Nicholas Platt

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Nicholas Platt
Nicholas Platt and Ronald Reagan 1982.jpg
Nicholas Platt, center, with his wife Sheila and President Reagan, 1982
Personal details
Born (1936-03-10) March 10, 1936 (age 82)
New York City
Spouse(s) Sheila Maynard
Children 3, including Oliver Platt
Alma mater Harvard College
Johns Hopkins SAIS
Occupation Diplomat

Nicholas Platt (born March 10, 1936) is an American diplomat who served as U.S. Ambassador Extraordinary and Plenipotentiary to Pakistan, Philippines, Zambia, and as a high level diplomat in Canada, China, Hong Kong, and Japan. He is the former president of the Asia Society in New York City.

Early years[edit]

Platt was born in New York City, the son of Helen (née Choate) and architect Geoffrey Platt. His maternal great-grandfather was diplomat and lawyer Joseph Hodges Choate. Platt entered the Foreign Service of the United States in 1959. Prior to that, he was a research assistant at the Washington Center for Foreign Policy Research. From 1959 to 1961, he served as vice consul in Windsor, Ontario, Canada, where his son, the actor Oliver Platt[1] was born. His older son is Adam Platt, New York Magazine restaurant critic, and his younger son is Nicholas Platt, Jr. His wife is Sheila Maynard, a clinical social worker who worked in Islamabad,[2] granddaughter of Arthur Scott Burden and the Hon. Cynthia Burke Roche.


Platt graduated from the prep school St. Paul's School, Harvard College (B.A., 1957) and Johns Hopkins University School of Advanced International Studies (M.A., 1959). At Harvard, he was a member of the Porcellian Club. He is articulate in the Chinese, German, French, and Japanese languages.[citation needed]

Embassy postings[edit]

He studied the Chinese language, 1962–1963, at the Foreign Service Institute and in Taichung, Taiwan. In 1964 he was assigned as political officer at the American consulate general in Hong Kong until 1968, when he became China desk officer in the Bureau of East Asian and Pacific Affairs.

From 1969 to 1971, Platt was chief of the Asian Communist Areas Division of the Bureau of Intelligence and Research. In 1971–1973, he served as Deputy Director, and then Director, of the Secretariat Staff in the Department of State.

As a young diplomat, Platt accompanied President Richard Nixon on the historic trip to Beijing in 1972 that signaled the resumption of relations between the U.S. and China.

Platt was assigned as chief of the political section, U.S. Liaison Office, Peking, China, 1973–1974, and then as deputy chief of the political section at the Embassy in Tokyo, Japan, 1974–1977. He returned to Washington to serve as Director for Japanese Affairs in 1977 and then served as a staff member on the National Security Council at the White House, 1978–1980. From 1980 to 1981, he was Deputy Assistant Secretary of Defense, International Security Affairs, Department of Defense, and then returned to the Department of State as Deputy Assistant Secretary, International Organization Affairs, 1981–1982.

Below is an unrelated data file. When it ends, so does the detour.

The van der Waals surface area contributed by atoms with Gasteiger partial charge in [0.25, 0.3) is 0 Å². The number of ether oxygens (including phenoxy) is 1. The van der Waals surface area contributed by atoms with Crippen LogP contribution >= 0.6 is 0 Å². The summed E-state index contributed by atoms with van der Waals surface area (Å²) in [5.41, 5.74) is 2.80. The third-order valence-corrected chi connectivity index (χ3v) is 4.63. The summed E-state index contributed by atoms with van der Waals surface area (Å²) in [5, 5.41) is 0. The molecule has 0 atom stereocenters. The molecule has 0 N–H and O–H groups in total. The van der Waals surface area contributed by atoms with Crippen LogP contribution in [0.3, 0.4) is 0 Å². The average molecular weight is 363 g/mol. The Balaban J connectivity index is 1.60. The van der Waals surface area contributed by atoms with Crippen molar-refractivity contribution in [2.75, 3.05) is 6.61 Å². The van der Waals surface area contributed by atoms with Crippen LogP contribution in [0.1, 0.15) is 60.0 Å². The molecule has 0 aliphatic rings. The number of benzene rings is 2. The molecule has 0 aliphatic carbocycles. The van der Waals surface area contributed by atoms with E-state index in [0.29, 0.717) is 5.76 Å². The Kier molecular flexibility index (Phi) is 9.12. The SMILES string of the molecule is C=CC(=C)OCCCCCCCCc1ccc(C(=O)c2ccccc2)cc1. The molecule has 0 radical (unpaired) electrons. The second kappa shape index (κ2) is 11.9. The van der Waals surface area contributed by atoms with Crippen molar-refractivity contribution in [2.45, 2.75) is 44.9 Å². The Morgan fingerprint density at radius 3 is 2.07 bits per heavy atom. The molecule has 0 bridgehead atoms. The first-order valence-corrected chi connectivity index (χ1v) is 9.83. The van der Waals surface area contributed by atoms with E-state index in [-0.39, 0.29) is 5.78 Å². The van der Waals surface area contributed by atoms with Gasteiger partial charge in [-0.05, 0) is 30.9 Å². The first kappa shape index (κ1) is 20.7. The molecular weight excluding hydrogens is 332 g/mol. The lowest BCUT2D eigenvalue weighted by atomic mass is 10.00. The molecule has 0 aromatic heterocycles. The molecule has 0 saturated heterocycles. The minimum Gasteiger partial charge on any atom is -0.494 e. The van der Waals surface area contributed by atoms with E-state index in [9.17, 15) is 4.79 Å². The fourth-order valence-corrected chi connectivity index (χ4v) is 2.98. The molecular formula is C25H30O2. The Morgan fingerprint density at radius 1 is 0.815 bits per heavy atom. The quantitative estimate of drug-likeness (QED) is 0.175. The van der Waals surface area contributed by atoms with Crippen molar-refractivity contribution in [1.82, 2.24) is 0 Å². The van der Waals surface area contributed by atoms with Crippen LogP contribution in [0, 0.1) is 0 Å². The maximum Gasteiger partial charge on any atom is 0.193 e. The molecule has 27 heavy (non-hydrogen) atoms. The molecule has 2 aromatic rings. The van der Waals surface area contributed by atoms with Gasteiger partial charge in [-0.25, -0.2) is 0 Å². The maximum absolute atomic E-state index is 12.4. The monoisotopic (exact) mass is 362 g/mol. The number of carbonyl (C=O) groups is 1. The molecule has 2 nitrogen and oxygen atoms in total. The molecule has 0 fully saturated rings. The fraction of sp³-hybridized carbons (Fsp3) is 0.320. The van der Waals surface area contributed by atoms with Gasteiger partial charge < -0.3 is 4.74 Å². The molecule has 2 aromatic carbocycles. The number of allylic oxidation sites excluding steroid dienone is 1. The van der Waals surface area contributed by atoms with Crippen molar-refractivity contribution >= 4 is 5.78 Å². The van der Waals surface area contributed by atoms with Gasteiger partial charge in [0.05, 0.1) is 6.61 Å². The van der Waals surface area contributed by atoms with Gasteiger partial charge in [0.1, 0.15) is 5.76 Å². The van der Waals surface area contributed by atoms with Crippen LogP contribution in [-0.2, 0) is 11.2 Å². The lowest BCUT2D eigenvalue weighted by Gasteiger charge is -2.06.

Platt was appointed Ambassador to the Republic of Zambia in 1982, where he served until 1985, when he was named Special Assistant to the Secretary of State and Executive Secretary of the Department of State.

In 1987, he was appointed Ambassador to the Philippines.[3] In 1991, he was appointed Ambassador to Pakistan where he remained until November 1992.[4]


  1. ^ "Two Pinoy Christmases". Philippine Daily Inquirer. February 26, 2004. Retrieved July 6, 2010. 
  2. ^ "Weddings; Camilla Campbell, Oliver Platt". New York Times. 1992-09-13. Retrieved 2008-03-10. 
  3. ^ "Mace Rule Violated In Platt's 2nd Visit". Manila Standard. August 27, 1987. Retrieved July 6, 2010. 
  4. ^ "Former Ambassadors - Nicholas Platt". United States Department of State. Archived from the original on February 2, 2014. Retrieved July 6, 2010. 

External links[edit]

Diplomatic posts
Preceded by
Frank G. Wisner
United States Ambassador to Zambia
Succeeded by
Paul J. Hare
Preceded by
Stephen W. Bosworth
United States Ambassador to the Philippines
Succeeded by
Frank G. Wisner
Preceded by
Robert B. Oakley
United States Ambassador to Pakistan
Succeeded by
John Cameron Monjo